Management > CIO

Live running for East Midlands PSN just the start for local users

David Bicknell Published 15 January 2013

Public services network already delivering cost savings for Lincolnshire county council


Early public services network (PSN) users in the East Midlands are encouraging like-minded local public sector organisations to sign up to use the network and drive greater shared benefits for all.

The East Midlands Public Services Network (emPSN) recently went live for schools that previously used the existing East Midlands Broadband Consortium (embc) network.

The KCom-supplied network now has over 1,000 schools from across the region and over 400 Lincolnshire County Council sites connected and, in geographical terms, is the largest regional PSN to be procured in England.

The shared infrastructure allows regional public sector organisations to collaborate, save costs, improve service delivery to residents and bring the public sector closer to their customers using mobility and flexible working. The emPSN contract has been designed to become a local marketplace for a wide range of the public sector's communications and service needs.

Mike Kendall, managing director of emPSN, which procured the network and is managing the suppliers, said: "The contract with Kcom was signed in March and since then there has been considerable work to make sure that the schools were moved to the emPSN by the time the embc contract expired. I'm pleased to say that we met the deadline and there was a smooth network hand over."

"We're hoping that all regional public sector organisations will join emPSN in the near future. We made the decision to procure a PSN because of the benefits that can be achieved through sharing - in terms of both cost savings and service level improvements. The emPSN will facilitate the ability to share assets, particularly buildings, as well as share applications to enhance our public services. The key here is collaboration."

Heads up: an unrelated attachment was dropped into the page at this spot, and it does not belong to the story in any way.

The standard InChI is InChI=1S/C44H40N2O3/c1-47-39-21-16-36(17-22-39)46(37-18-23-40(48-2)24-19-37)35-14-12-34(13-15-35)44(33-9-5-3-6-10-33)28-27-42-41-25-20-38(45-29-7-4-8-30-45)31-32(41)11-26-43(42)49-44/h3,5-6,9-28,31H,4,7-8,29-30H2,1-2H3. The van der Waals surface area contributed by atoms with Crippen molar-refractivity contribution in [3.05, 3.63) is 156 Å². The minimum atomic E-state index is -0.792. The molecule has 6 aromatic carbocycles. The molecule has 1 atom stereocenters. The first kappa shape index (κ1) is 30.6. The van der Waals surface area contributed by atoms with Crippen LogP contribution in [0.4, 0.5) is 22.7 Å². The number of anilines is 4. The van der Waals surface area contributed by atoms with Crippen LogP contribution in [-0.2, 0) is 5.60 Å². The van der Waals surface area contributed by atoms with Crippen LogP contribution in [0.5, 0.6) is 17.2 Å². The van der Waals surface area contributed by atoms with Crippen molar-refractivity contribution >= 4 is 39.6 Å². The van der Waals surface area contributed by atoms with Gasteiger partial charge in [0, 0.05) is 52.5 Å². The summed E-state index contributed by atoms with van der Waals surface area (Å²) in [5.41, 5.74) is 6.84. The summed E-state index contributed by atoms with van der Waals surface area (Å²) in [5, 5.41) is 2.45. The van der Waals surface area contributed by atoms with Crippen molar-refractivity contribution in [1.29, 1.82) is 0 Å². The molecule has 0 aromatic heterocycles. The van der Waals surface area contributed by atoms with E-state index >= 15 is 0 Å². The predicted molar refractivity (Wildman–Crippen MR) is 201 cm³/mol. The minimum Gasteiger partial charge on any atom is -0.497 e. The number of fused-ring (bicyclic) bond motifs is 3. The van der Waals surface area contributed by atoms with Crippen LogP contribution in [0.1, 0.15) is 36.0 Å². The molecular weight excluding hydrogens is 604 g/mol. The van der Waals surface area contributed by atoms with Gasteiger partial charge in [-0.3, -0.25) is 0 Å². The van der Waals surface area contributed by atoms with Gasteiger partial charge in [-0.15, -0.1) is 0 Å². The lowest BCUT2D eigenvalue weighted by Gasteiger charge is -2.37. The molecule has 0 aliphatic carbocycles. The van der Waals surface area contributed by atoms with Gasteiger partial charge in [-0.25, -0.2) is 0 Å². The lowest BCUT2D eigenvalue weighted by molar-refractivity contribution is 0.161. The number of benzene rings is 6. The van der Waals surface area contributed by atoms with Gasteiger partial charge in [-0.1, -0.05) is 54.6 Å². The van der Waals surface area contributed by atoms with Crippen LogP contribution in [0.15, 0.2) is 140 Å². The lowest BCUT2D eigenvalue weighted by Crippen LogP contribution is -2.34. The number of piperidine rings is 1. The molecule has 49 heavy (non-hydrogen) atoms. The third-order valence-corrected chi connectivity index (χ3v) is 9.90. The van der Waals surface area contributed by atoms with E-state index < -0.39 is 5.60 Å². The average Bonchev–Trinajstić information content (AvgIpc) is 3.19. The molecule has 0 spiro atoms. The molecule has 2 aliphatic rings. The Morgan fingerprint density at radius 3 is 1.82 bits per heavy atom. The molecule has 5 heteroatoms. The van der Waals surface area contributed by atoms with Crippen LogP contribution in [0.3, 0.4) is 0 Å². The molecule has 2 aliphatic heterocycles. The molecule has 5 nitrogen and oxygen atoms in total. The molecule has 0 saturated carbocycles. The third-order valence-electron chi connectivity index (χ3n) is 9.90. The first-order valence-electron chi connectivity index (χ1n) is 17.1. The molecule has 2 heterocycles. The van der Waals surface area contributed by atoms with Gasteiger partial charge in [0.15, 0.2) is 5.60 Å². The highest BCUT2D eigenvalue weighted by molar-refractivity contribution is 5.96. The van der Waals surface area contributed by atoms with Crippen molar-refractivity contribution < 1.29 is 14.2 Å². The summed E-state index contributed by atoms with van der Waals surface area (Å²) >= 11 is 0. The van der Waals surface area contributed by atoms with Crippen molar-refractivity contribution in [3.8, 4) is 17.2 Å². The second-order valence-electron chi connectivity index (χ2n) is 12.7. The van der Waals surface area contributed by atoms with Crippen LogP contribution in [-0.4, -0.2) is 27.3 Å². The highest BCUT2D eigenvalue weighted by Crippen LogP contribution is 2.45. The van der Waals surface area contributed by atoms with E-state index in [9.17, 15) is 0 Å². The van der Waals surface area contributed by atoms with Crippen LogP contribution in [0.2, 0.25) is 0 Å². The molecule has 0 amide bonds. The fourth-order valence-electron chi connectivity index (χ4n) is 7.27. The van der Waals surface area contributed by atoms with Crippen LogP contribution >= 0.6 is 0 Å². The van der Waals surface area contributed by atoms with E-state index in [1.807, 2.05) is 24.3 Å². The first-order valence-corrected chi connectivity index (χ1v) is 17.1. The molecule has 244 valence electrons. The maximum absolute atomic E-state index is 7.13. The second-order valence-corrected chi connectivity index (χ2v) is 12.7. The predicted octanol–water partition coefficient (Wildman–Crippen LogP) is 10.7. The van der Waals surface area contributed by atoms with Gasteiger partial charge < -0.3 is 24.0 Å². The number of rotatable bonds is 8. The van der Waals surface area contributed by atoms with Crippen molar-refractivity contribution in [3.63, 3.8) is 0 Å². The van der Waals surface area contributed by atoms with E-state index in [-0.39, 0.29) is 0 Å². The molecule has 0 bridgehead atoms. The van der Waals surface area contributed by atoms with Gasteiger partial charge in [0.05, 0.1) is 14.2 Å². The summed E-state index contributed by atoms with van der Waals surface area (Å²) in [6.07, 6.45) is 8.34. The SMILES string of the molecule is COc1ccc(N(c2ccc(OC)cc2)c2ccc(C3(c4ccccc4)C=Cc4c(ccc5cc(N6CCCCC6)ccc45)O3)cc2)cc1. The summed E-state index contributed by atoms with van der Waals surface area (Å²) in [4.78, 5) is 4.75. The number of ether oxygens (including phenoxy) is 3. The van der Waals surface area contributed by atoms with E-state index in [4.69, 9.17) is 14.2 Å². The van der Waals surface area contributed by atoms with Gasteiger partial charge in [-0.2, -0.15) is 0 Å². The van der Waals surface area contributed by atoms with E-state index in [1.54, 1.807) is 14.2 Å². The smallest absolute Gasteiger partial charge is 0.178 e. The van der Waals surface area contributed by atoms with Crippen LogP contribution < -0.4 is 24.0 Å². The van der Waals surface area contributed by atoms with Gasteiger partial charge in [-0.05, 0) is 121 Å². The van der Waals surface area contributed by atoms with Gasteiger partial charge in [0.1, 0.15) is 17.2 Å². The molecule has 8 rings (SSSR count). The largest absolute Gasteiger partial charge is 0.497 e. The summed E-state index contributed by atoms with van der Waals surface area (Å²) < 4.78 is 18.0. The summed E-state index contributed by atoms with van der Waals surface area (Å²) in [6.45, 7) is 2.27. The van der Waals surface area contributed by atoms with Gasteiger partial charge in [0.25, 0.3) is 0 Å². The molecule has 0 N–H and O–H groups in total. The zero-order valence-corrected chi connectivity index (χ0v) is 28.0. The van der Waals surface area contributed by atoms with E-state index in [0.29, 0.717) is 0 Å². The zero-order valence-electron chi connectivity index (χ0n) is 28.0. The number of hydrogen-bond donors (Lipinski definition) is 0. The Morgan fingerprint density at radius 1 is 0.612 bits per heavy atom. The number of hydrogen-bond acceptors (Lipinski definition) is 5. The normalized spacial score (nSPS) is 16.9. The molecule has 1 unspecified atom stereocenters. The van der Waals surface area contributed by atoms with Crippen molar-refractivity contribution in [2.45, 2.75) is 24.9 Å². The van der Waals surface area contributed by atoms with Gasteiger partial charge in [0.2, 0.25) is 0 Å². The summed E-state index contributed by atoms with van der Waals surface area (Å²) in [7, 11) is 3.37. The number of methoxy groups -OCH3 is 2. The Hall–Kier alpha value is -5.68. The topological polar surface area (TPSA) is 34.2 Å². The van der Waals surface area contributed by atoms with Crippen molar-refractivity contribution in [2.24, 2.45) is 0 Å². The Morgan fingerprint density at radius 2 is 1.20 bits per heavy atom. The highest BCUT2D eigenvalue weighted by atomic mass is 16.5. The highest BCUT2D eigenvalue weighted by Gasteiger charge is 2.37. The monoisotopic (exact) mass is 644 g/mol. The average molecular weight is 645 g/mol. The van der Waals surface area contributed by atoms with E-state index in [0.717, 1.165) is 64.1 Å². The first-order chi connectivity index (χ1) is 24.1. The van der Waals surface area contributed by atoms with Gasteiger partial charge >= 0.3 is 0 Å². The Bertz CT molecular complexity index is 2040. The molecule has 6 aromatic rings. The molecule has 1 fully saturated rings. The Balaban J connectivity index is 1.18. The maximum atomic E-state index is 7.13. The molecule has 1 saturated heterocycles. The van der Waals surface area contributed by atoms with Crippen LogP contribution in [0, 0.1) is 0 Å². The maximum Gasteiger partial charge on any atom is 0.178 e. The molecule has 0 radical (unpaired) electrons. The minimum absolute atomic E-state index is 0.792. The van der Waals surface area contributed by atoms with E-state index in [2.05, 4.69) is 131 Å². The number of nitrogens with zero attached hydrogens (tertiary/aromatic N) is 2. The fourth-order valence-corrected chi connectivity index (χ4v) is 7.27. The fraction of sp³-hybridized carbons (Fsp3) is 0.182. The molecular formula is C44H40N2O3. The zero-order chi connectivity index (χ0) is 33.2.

Judith Hetherington Smith, chief information officer of Lincolnshire County Council told Government Computing she is also keen to see the network develop because the council will see 50% cost savings out of going to PSN.

"The transition to live operation is important but it is only the start. We've now got a great opportunity to encourage other public sector organisations, across the whole region, to transition their services to emPSN. That includes local authorities, health trusts, emergency services and charitable organisations, particularly those that support the delivery of public services, particularly in Lincolnshire, which suffers because of the rural nature of the county.

"The network already has fantastic reach and has delivered significant cost savings in Lincolnshire. In rural areas a regional network has particular importance and it really is a case of the more organisations that come on board, the greater its value will be for all of us. The value will come through cheaper technology costs and, perhaps more importantly, through enabling shared working across public sector partners."

Afshin Attari, director of PSN at Kcom, said: "This is the biggest and most complex PSN contract we've delivered to date. There has been significant work carried out, both by us and our partners, in a short amount of time and I'm pleased that there has been such a substantial take up from the schools and local authorities involved so far. We will be playing our part to increase the number of organisations so they can benefit from all that emPSN can offer."

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